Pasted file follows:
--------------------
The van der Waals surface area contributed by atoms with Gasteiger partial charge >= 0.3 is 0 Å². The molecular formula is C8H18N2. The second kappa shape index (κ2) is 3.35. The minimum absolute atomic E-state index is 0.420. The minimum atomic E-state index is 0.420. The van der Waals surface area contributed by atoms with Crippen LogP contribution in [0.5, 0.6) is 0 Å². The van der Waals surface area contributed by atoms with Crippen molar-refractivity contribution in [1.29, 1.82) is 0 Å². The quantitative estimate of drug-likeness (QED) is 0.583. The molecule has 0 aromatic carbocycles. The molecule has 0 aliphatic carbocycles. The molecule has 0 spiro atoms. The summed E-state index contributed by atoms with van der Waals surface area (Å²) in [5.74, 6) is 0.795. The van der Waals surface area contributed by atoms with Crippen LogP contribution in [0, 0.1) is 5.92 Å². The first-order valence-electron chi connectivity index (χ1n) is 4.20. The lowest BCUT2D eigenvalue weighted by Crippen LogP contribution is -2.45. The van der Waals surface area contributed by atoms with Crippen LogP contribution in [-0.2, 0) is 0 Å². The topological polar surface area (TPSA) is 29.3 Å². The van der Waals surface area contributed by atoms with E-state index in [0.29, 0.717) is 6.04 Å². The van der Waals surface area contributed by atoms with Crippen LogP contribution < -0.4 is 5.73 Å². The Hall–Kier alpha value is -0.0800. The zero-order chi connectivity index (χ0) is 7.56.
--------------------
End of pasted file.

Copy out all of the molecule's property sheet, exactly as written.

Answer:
The van der Waals surface area contributed by atoms with Gasteiger partial charge >= 0.3 is 0 Å². The molecular formula is C8H18N2. The second kappa shape index (κ2) is 3.35. The minimum absolute atomic E-state index is 0.420. The minimum atomic E-state index is 0.420. The van der Waals surface area contributed by atoms with Crippen LogP contribution in [0.5, 0.6) is 0 Å². The van der Waals surface area contributed by atoms with Crippen molar-refractivity contribution in [1.29, 1.82) is 0 Å². The quantitative estimate of drug-likeness (QED) is 0.583. The molecule has 0 aromatic carbocycles. The molecule has 0 aliphatic carbocycles. The molecule has 0 spiro atoms. The summed E-state index contributed by atoms with van der Waals surface area (Å²) in [5.74, 6) is 0.795. The van der Waals surface area contributed by atoms with Crippen LogP contribution in [0, 0.1) is 5.92 Å². The first-order valence-electron chi connectivity index (χ1n) is 4.20. The lowest BCUT2D eigenvalue weighted by Crippen LogP contribution is -2.45. The van der Waals surface area contributed by atoms with Crippen LogP contribution in [-0.2, 0) is 0 Å². The topological polar surface area (TPSA) is 29.3 Å². The van der Waals surface area contributed by atoms with E-state index in [0.29, 0.717) is 6.04 Å². The van der Waals surface area contributed by atoms with Crippen LogP contribution < -0.4 is 5.73 Å². The Hall–Kier alpha value is -0.0800. The zero-order chi connectivity index (χ0) is 7.56.